So where did this dastardly word come from? The simple answer is: we don't know. We do know that it first appeared as a written word around 1456, but that's about it. What we do know is that now the word is held as vile filth by some, while others use it daily.
Cutting a large swathe across socio-political and generational lines, the documentary interviews everyone from cursing experts and porn stars, to Miss Manners and Pat Boone.
Anyone interested in the First Amendment should no doubt see this documentary along with THIS FILM IS NOT YET RATED. Both focus on America's disdain for words over violence. It's quite all right to shoot someone in the face on TV, but say the word "F**k" and you're in big trouble with the FCC. A brief and sexually explicit scene from a European rock concert shows how open other nations are to sexuality and the F-word's express meaning, while American's can't seem to get over it.
That being said, I will say that I use the F-word on occasion but only within an appropriate context. I don't enjoy comedians who use it in every sentence (Chris Rock immediately leaps to mind) simply for shock value. I guess you could say that the F-word has its place in our society but, like chocolate, if you over-indulge in its use, you'll end up with a gluttonous-type problem. Whereas chocolate might end up giving you diabetes, over-usage of the F-word might end up making those around you shy away.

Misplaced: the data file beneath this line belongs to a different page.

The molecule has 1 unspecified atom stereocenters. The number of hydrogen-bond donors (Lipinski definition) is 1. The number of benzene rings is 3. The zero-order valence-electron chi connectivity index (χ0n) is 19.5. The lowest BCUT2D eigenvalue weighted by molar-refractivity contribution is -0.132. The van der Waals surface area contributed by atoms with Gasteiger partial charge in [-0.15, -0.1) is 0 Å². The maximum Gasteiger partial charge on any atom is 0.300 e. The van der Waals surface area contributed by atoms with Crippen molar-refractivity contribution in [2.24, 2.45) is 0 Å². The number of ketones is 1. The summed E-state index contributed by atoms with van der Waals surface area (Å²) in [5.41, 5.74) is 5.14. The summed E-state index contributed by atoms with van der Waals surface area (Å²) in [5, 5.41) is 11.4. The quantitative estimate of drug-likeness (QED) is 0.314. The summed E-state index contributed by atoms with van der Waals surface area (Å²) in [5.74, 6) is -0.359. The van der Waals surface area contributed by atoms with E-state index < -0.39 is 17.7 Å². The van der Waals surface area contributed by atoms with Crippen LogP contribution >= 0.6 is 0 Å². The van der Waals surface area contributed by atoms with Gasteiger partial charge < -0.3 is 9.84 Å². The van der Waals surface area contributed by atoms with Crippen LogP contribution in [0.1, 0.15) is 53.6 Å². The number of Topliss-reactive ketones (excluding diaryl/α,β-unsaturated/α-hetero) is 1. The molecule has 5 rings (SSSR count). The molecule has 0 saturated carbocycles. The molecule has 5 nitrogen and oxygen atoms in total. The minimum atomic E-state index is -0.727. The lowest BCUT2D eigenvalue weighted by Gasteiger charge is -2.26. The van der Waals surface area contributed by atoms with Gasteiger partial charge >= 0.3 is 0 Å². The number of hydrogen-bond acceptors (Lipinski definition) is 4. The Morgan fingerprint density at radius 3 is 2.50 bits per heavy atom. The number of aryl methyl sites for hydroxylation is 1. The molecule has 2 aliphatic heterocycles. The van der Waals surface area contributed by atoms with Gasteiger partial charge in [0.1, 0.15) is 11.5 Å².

Some of the more comical moments in the film are with Pat Boone and rapper Ice-T. Pat Boone, Mr. Clean, never curses. What he does do is use his own last name as a sort of cursing venue. "If I get mad about a bad tennis shot, I'll yell `Boone!'" Ice-T heard this and, of course, used it to great advantage. He found it funny and said that "Tonight I'm gonna go home and Boone my wife."
Another excellent aspect in the film was showing how hypocritical some politicians were. Most notable among them were Richard Nixon and George W. Bush. Nixon probably had one of the foulest mouths ever to enter the Whitehouse, while George Bush enjoys sticking his middle finger up at cameras. This is quite ironic since these conservative "gentleman" are the one's who've lambasted the liberal left for its unruly and inappropriate support on free speech when referring to the word f**k.
This is a very interesting documentary with plenty of naughty and nice people giving their views on this little word."
After Half Way, It Got Old
Daniel G. Lebryk | 06/19/2009
(3 out of 5 stars)
"It's clearly hard to write a review of this movie, why, well it's about a word that is specifically banned in Amazon's reviews. We're left to the euphimisms they mentioned in the movie.